For a socialism that liberates!


The history of state socialism is a history of failure. The ideals, hopes and dreams that inspired millions of working class people to fight for a better world have continually been betrayed. Parties which proudly proclaimed their socialism have either become reformists (social democracy) or dictators (Bolshevism). Little wonder the left is in such a state.

Anarchists are not surprised by this. We predicted that by standing in capitalist elections, socialist parties would become reformist. We predicted that a so-called "workers' government" would quickly become a power over the working class and just as oppressive as capitalism. Indeed, all the "victories" of this form of socialism ended up providing empirical evidence in support of the anarchist critique of it - with "victories" like these, it does not need defeats!

The alternative

There is an alternative. State socialism is not the only form of socialism. There is another form, libertarian socialism, or anarchism. So what is the anarchist alternative?

Anarchists argue that socialism has to be anti-authoritarian to be socialism. We need to reclaim the power that has been concentrated into the hands of the state and the capitalist class. That is why we stress direct action. Through direct action, the people create their own struggle; it is they who conduct it, organise it, manage it. They do not hand over to others their own acts and task of self-liberation. That way, we become accustomed to managing our own affairs, creating alternative, libertarian, forms of social organisation, which can become a force to resist the state and the bosses, win reforms, and become the framework of a free society. Direct action creates organs of direct working class power (such as community assemblies, factory committees, workers' councils, and so on) which, to use Bakunin's words, are "creating not only the ideas but also the facts of the future itself."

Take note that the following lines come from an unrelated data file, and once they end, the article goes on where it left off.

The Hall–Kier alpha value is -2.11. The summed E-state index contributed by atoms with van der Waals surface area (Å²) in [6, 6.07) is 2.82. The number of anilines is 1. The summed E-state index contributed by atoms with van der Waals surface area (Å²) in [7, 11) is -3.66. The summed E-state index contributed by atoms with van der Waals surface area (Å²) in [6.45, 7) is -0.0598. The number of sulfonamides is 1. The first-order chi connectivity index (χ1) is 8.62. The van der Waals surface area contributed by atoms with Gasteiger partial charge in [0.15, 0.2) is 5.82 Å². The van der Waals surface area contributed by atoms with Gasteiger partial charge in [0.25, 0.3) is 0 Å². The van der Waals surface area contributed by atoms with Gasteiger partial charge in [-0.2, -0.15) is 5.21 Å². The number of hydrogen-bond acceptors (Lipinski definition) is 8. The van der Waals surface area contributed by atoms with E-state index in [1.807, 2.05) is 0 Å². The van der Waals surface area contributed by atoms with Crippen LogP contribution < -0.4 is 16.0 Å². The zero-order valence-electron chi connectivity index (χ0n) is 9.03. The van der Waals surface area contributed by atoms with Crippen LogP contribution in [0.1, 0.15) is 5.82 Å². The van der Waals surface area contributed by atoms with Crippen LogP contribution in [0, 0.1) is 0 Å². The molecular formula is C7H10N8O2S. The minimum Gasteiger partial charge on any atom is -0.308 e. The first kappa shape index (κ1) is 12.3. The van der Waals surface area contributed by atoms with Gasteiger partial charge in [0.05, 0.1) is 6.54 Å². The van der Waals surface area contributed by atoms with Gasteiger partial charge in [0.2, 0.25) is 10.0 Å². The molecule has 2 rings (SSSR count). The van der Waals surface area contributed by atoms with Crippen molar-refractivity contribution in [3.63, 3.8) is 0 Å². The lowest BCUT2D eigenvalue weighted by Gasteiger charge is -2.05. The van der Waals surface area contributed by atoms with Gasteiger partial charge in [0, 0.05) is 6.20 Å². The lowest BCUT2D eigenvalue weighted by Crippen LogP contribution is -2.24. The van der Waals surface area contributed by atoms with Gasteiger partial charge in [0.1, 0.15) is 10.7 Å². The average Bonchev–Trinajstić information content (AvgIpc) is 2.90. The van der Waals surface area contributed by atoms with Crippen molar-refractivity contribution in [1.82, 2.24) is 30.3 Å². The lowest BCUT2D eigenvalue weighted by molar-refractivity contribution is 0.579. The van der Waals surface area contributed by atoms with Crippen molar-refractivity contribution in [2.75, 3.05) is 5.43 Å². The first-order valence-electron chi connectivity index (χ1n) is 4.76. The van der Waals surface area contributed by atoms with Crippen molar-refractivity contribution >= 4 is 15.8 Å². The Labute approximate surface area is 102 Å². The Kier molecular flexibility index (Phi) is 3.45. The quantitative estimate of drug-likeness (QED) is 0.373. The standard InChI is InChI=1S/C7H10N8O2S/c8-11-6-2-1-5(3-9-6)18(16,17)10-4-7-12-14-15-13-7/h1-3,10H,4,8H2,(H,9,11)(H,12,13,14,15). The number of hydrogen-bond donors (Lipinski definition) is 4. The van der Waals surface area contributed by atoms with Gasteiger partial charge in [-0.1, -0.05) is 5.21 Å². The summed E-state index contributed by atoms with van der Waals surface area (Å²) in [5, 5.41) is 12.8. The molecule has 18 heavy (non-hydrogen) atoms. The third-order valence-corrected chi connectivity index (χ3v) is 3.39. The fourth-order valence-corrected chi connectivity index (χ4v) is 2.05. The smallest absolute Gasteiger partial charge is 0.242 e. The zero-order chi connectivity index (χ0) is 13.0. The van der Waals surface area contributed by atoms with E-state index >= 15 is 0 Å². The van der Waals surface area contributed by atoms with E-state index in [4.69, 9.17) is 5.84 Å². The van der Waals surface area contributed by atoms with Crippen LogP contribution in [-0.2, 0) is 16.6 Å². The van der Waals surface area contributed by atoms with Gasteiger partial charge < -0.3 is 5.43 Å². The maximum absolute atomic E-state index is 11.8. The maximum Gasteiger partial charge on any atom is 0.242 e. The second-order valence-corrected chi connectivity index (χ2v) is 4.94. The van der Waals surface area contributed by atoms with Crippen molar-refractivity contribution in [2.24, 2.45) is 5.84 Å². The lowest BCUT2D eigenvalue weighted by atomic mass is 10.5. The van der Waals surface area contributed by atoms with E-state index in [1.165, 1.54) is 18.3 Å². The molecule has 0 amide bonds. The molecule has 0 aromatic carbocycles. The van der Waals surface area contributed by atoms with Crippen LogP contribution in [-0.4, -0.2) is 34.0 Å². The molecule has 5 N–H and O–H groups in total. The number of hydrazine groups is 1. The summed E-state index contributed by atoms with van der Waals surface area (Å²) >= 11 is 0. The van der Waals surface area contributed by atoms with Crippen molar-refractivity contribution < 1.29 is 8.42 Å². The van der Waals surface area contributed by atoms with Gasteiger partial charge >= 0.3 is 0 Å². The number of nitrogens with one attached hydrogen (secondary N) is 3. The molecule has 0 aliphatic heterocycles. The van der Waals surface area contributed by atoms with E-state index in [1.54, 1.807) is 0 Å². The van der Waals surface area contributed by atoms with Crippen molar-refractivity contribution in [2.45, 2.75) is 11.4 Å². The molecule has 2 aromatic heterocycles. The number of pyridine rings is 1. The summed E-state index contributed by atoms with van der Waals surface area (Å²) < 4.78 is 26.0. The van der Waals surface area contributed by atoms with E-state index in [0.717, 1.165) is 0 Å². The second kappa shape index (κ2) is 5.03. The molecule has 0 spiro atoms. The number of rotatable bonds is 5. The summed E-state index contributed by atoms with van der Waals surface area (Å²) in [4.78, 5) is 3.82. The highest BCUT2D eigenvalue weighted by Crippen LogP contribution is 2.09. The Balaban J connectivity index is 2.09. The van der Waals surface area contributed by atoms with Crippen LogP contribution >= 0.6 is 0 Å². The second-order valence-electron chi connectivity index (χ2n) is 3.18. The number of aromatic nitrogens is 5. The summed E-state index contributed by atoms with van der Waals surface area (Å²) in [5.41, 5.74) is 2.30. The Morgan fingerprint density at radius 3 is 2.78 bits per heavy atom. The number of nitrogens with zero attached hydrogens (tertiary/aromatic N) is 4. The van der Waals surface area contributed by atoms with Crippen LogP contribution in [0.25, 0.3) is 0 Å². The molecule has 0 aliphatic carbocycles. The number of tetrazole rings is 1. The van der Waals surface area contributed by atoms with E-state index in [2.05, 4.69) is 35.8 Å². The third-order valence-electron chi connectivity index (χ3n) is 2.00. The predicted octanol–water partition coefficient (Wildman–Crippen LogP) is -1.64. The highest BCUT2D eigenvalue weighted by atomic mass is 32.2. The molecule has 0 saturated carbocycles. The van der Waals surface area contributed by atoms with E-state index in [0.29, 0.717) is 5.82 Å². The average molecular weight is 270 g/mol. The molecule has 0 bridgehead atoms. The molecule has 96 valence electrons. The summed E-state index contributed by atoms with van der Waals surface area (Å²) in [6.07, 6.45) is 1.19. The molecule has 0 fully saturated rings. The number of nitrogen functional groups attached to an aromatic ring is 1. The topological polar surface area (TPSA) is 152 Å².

Anarchists argue that electioneering is not only harmful to constructive socialism, it is unnecessary. Action speaks louder than words. Using elections for propaganda, as a means of winning working class people to socialism, is like building a house on sand. We need to create firm foundations for socialism -- and that means extra-parliamentary organisations, direct action and solidarity. Non-socialists will see our strikes, our protests, our occupations, our popular assemblies and action committees. They will hear our words, they will see our lead. This is the best propaganda - socialism in action!

People learn to be free only by exercising their freedom. We are not going to find ourselves with people ready-made for the future. Anarchists support direct action because it transforms those who use it. It is the means of creating a new consciousness, a means of self-liberation from the chains placed around our minds, emotions and spirits by hierarchy and oppression.

Anarchists emphasise that the class struggle is the only means for working class people to achieve control over their destiny. We try to promote a culture of resistance within society that makes the state subject to pressure from without. We need to organise and fight where we have real power - in our communities and workplaces. We can impose from the streets and workplaces that which ministers and deputies can never realise in parliament.